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Fruitcake Trifle

A classic English dessert traditionally made with sherry-soaked ladyfingers, fruit, and custard, the trifle contains flavors (namely berries, cream, and booze) that collaborate beautifully with the profile already present in fruitcake. That’s why executive chef Ashlee Aubin of Fisk & Co. in Chicago likes to replace the sponge fingers usually used in trifle with fruitcake: “Leftover fruitcake is a great ingredient in a holiday trifle. Just layer whipped cream, cinnamon rice pudding, and cubes of toasted fruitcake in a glass bowl. Drizzle the cake pieces with brandy or amaretto for extra kick.”

Fruitcake Soufflé

Although soufflés are famously temperamental (and, therefore, often intimidating to amateur cooks), they can also prove an excellent canvas for flavor experimentation, as long as you have the patience and wherewithal required for their execution. Chef/owner Donatella Arpaia of Prova Pizzabar in New York City considers soufflés the perfect way to turn dull fruitcake into something special: “I love to grind the leftover fruitcake into a fine powder, and then I’ll use that to make a classic soufflé. Personally, I think it is so much better than eating just a slice of fruitcake!”

fruitcake souffle
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Rum and Fruitcake Ice Cream

For a clever spin on rum-raisin ice cream, try this twist from chef Ryan McQuillan of Plough and The Exchange in Lancaster, PA: “I like to turn leftover fruitcake into a rum-based ice cream with fruitcake chunks in it.  I then pair it with dehydrated fruitcake and some butter rum syrup and make myself a luscious Christmas sundae.”

Fruitcake “Bourbon Balls”

Planning any post-Xmas house parties? Turning your leftover fruitcake into handheld “bourbon balls” gives you an easy and crowd-pleasing dessert. Chef Jessica Shillato of Spotted Salamander in Columbia, SC makes hers by grinding fruitcake in a food processor, adding bourbon and raw sugar, rolling the mixture into balls, and coating them with powdered sugar.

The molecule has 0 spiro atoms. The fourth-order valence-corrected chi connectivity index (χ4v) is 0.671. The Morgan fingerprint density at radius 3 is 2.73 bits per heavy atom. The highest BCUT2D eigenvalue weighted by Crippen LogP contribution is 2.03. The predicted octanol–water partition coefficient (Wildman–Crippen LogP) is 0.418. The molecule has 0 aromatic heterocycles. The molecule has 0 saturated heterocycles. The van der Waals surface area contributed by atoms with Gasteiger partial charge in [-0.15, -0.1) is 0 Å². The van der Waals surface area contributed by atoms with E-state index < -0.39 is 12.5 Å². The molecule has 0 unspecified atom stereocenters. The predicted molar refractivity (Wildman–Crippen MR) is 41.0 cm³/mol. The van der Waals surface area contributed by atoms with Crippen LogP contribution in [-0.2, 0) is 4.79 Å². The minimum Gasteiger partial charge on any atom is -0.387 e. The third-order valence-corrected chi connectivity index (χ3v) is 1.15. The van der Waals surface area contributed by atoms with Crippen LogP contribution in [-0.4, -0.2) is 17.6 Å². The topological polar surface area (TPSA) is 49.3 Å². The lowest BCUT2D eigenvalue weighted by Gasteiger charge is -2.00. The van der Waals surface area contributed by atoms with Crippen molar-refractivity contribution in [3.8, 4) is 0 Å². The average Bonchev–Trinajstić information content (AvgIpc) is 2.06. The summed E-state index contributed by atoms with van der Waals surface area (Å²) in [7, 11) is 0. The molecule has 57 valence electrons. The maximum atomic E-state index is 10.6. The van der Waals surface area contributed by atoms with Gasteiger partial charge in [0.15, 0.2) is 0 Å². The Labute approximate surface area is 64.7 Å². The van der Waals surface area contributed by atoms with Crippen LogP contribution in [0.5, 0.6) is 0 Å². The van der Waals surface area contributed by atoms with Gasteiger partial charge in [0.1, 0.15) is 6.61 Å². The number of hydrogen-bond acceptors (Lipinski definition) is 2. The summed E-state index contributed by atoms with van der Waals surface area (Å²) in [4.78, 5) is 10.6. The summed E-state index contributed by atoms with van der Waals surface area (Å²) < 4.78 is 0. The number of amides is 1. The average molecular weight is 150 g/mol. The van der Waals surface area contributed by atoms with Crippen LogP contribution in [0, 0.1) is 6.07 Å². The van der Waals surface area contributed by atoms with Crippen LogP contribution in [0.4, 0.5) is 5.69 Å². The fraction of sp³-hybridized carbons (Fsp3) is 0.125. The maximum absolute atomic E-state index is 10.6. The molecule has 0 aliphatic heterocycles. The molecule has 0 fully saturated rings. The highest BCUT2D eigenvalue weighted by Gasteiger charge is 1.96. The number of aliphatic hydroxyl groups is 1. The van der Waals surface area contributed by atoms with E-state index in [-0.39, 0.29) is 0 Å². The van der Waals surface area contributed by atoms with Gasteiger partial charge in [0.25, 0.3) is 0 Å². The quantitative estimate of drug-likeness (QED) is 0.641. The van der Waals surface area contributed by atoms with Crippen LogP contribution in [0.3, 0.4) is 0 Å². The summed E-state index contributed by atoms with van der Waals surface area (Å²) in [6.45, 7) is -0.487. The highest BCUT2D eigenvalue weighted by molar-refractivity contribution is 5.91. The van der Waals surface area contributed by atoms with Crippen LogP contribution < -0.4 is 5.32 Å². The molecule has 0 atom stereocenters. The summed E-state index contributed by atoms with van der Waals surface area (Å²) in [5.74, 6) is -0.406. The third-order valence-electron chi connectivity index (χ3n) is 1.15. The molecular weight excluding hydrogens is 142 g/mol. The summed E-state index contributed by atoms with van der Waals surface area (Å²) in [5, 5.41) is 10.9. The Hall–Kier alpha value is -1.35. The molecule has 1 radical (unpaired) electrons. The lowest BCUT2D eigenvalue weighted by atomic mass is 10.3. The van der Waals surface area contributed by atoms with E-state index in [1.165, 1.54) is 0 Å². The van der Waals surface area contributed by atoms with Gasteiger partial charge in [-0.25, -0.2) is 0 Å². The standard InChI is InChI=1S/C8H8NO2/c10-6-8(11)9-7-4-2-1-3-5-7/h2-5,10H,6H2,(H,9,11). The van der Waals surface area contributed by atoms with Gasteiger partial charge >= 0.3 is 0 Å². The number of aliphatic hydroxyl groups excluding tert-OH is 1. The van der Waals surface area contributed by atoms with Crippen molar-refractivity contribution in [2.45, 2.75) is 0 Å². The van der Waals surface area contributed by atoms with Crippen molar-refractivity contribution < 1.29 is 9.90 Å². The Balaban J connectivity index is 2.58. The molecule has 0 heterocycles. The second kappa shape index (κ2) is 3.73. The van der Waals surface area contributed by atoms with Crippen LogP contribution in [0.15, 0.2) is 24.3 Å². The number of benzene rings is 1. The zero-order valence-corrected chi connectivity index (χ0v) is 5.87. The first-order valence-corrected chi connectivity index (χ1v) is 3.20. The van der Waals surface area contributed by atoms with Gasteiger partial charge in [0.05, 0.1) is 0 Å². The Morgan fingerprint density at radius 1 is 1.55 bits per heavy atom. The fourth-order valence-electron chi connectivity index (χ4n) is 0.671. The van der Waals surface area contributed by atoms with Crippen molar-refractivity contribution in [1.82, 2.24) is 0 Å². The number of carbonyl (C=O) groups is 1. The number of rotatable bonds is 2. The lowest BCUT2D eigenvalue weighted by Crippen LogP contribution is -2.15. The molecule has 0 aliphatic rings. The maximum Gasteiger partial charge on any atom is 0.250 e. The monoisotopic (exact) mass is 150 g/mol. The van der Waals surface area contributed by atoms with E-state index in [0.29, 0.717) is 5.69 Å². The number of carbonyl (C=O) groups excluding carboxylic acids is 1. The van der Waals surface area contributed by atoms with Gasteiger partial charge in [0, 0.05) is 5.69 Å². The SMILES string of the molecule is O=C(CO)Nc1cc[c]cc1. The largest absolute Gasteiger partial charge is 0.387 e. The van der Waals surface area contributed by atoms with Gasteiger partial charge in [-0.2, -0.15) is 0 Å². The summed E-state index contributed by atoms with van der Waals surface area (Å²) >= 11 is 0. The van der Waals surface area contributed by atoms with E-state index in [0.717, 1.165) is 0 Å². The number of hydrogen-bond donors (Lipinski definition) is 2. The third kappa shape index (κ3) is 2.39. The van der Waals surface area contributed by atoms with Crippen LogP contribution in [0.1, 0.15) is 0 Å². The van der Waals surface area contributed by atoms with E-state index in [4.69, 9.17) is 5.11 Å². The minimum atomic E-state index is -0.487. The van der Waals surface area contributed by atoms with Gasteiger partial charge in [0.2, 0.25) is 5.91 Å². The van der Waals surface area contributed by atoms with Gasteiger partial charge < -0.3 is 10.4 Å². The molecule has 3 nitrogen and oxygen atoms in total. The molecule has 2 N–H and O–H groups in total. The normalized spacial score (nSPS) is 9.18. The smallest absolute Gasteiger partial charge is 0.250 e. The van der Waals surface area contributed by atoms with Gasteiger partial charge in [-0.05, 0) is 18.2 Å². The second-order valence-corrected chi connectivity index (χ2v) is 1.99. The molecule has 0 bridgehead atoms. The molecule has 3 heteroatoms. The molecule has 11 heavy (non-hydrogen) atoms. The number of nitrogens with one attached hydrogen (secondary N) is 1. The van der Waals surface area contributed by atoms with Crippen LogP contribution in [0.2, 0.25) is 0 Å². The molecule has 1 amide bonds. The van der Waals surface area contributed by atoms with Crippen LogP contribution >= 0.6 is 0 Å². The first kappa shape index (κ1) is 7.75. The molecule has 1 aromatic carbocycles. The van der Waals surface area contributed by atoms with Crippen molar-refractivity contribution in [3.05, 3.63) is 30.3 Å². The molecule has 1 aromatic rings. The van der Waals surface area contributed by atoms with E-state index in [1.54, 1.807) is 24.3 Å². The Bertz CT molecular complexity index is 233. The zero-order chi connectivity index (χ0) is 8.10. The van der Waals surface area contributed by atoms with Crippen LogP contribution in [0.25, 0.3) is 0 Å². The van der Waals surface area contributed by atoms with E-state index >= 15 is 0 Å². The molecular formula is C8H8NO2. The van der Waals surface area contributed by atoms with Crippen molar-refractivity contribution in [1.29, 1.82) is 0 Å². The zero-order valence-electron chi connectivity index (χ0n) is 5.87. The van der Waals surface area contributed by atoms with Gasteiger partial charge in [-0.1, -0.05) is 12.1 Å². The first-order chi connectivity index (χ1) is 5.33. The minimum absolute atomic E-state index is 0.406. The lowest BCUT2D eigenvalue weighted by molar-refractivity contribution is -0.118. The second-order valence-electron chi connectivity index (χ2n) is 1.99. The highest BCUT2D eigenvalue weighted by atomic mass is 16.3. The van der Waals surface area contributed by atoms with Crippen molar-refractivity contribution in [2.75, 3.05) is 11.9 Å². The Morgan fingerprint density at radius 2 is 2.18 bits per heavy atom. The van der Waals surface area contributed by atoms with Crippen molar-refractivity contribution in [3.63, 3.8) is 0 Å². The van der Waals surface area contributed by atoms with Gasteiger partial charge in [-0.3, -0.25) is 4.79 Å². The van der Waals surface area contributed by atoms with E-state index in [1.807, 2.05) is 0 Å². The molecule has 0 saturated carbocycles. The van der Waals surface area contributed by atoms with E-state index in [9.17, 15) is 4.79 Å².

fruitcake with eggnog
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Fruitcake Eggnog

Eggnog already qualifies as an inherently festive beverage, but infusing it with fruitcake both enhances its flavor and brings in an extra level of holiday cheer. London-based chef, cooking show host, and cookbook author Judy Joo tells us that “ I love to use fruitcake to infuse my rum and use it to make a decadent eggnog. I infuse the milk and cream too and make fruitcake bread crumbs to sprinkle on top with nutmeg or rim the glass. You can also serve with a toasted ‘soldier’ of fruitcake on the side for dipping!”

Fruitcake Old Fashioneds

Fruitcake makes a harmonious addition to cocktails that already incorporate fruit flavors, like the Old Fashioned. Chef Sara Bradley of Freight House in Paducah, KY recommends an infusion process that involves soaking 1 pound of fruitcake in 450 mL of whiskey (she prefers Rittenhouse Rye) for 24 hours before straining through a coffee filter. Then, she mixes her Old Fashioned using the fruitcake-washed rye, nut liqueur (she prefers Pisa Liqueur), and a few dashes of bitters.